Through the year we also maintained a strong balance sheet ending 2012 with $191 million in cash and no significant debt as we continue to invest in advancing our three predevelopment projects. I'm pleased to note that our exploration and predevelopment programs ended the year with the highest silver reserves and resources levels in the company's history. Dean’s going to provide more details on this in a minute.

Lastly, the silver markets in 2012 remained strong and despite recent volatility continue to be strong in 2013. Therefore, the board declared a special $0.01 dividend for the fourth quarter. We think the dynamics for silver is unique because of its dual role as an investment vehicle and its consumer industrial demand. While we think investment demand for silver will continue to be strong, we know that there is extraordinary growth in consumer and industrial product demand that we believe that silver’s futures is really very good.

I'm going to come back with some closing comments but let me turn the call over to Jim.

Jim Sabala

Thank you, Phil. During the recent fourth quarter and for the full year with Lucky Friday on standby the performance at Greens Creek was principal driver behind totals revenues of $81 million in the quarter and $321 million for the full year.

As you can see on slide six, silver production levels ramped up during the year at Greens Creek as ground support rehabilitation worked in the early part of the year was completed and production returned to what we consider normal levels. In fact, Greens Creek produced 37% more silver ounces in the second half of the year than in the first half.

Cash costs as seen on slide seven were $3.45 per ounce, net of by product credits during the fourth quarter and $2.70 per ounce on average for the full year. The increase in total cash costs per ounce for the full year was primarily due to higher production cost due to increases of contract miners and lower by product credits. The decrease in by product credits was due to lower prices or base metals.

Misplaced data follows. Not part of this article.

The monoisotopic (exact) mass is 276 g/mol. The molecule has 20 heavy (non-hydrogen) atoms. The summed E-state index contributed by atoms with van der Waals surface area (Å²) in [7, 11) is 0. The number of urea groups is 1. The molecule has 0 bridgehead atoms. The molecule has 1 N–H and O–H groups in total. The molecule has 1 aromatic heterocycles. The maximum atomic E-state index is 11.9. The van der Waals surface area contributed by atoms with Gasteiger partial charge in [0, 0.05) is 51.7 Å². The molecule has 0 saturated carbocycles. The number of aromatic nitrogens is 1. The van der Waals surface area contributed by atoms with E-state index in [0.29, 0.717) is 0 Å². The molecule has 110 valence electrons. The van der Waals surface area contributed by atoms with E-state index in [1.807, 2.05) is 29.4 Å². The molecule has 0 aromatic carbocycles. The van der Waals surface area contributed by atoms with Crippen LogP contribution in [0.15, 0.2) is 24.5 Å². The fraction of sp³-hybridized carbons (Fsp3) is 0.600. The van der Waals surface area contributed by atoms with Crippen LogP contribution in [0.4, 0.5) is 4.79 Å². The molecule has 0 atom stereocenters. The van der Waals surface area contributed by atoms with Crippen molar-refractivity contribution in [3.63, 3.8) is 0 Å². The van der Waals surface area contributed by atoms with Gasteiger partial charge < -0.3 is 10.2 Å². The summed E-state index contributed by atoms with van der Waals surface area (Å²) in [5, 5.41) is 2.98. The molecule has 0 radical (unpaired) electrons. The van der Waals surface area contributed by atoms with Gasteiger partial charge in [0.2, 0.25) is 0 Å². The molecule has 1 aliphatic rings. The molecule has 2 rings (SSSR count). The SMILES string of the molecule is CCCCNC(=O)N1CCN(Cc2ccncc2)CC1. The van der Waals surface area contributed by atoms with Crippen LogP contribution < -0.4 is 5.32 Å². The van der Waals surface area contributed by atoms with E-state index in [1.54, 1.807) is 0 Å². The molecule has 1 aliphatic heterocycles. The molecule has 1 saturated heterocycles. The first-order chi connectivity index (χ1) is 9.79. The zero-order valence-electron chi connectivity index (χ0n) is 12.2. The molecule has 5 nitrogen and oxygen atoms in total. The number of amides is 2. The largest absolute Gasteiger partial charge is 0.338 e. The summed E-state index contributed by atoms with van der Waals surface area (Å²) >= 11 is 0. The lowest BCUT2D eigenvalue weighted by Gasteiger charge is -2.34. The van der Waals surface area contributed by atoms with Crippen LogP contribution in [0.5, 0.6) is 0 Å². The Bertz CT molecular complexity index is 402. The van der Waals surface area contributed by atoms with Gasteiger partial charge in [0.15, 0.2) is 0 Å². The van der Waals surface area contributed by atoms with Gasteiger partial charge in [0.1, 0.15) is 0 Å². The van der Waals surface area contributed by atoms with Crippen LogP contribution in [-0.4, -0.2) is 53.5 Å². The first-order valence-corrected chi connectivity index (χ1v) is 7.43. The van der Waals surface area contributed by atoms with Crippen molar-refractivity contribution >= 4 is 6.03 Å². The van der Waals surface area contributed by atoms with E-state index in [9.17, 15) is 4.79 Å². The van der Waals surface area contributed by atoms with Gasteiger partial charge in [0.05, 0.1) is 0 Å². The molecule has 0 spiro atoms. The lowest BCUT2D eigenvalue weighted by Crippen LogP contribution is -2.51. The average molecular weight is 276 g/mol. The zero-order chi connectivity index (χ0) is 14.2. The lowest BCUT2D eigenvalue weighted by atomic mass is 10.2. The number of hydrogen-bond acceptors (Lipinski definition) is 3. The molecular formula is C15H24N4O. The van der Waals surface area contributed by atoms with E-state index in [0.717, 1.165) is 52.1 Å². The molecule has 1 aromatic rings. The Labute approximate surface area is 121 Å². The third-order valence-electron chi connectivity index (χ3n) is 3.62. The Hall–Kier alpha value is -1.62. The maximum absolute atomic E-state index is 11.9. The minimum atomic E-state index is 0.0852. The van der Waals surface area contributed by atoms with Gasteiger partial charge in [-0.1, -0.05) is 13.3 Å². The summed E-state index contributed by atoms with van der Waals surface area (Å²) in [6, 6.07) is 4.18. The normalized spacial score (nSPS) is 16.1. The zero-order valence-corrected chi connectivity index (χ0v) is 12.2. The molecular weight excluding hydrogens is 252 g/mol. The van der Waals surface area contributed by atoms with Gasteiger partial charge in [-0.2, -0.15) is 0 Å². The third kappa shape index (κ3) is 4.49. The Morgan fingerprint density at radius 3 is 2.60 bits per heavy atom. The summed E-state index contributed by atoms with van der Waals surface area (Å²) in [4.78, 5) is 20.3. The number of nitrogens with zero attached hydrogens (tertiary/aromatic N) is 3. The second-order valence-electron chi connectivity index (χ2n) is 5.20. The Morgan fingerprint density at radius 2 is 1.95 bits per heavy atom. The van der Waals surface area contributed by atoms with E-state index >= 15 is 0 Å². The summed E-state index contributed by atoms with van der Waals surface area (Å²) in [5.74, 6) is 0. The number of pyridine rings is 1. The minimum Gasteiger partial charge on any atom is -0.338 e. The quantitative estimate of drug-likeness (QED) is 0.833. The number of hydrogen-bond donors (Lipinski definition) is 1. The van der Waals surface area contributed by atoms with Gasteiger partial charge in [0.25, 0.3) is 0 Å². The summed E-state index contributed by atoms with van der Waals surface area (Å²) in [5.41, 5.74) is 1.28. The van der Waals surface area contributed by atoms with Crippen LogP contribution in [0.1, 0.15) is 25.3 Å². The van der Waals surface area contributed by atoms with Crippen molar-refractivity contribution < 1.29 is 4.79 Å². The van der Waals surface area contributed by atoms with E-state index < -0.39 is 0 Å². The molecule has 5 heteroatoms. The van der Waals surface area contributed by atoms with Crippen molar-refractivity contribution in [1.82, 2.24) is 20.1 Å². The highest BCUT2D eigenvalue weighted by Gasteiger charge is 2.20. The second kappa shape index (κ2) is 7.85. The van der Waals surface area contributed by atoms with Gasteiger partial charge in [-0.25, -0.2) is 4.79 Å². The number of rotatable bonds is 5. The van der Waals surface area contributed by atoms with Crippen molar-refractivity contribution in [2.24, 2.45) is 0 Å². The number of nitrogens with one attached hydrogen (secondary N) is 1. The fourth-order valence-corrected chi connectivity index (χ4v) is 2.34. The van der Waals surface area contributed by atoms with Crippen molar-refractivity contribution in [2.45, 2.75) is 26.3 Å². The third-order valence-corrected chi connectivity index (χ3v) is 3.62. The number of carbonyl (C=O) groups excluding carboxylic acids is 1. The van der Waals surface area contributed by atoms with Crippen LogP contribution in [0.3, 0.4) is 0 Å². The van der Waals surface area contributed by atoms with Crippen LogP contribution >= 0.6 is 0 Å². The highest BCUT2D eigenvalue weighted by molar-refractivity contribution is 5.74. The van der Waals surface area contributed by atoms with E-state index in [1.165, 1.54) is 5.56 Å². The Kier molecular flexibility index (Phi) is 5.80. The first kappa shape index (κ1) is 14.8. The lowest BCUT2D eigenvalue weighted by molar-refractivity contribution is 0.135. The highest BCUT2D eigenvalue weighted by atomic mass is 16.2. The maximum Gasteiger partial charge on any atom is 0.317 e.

As shown on the five-year trend in the slide with average silver prices going from $14.40 per ounce in 2008 to approximately $32 per ounce this past year, our margins have more than doubled to $29.41 per ounce of silver. As important is the fact that we've maintained the cost per ounce below $5 per ounce over the extended period in spite of fluctuating base metals production, prices and industry wide escalating operating costs.

We believe this gives Hecla and its shareholders very strong operating leverage through robust silver prices. Operating cash flow for the year was $69 million as shown on slide eight. Cash flow in 2012 was impacted by the payment made in the fourth quarter of $25 million related to the second of four payments required in connection with the company's Coeur d'Alene Basin environmental liability settlement that was reached in 2011. The remaining two payments on this settlement will be made this year and next.

Metal sales were $81 million during the quarter and $321 million for the full year and our gross profit was strong and above 40% for both periods. Net income applicable to common shareholders was $14.4 million or $0.05 per basic shares.

As shown on slide 10, earnings were impacted by a number of factors not reflective of our underlying performance. Mainly $25 million in suspension related activities, expensed at the Lucky Friday including $6.3 million in DD&A and mark-to-market non-cash valuation adjustments for our hedging portfolio.

Absent these items, earnings would have been $34 million or $0.12 per basic share. In addition, we invested nearly $50 million in exploration and predevelopment during 2012. We saw the benefit of net investment with silver reserves increasing to 150 million ounces silver and mineralized material up 7%, and other silver resources up 37%. In addition, primarily as a result of the success we achieved in Mexico, gold mineralized material increased fourfold and other resources increased 75%.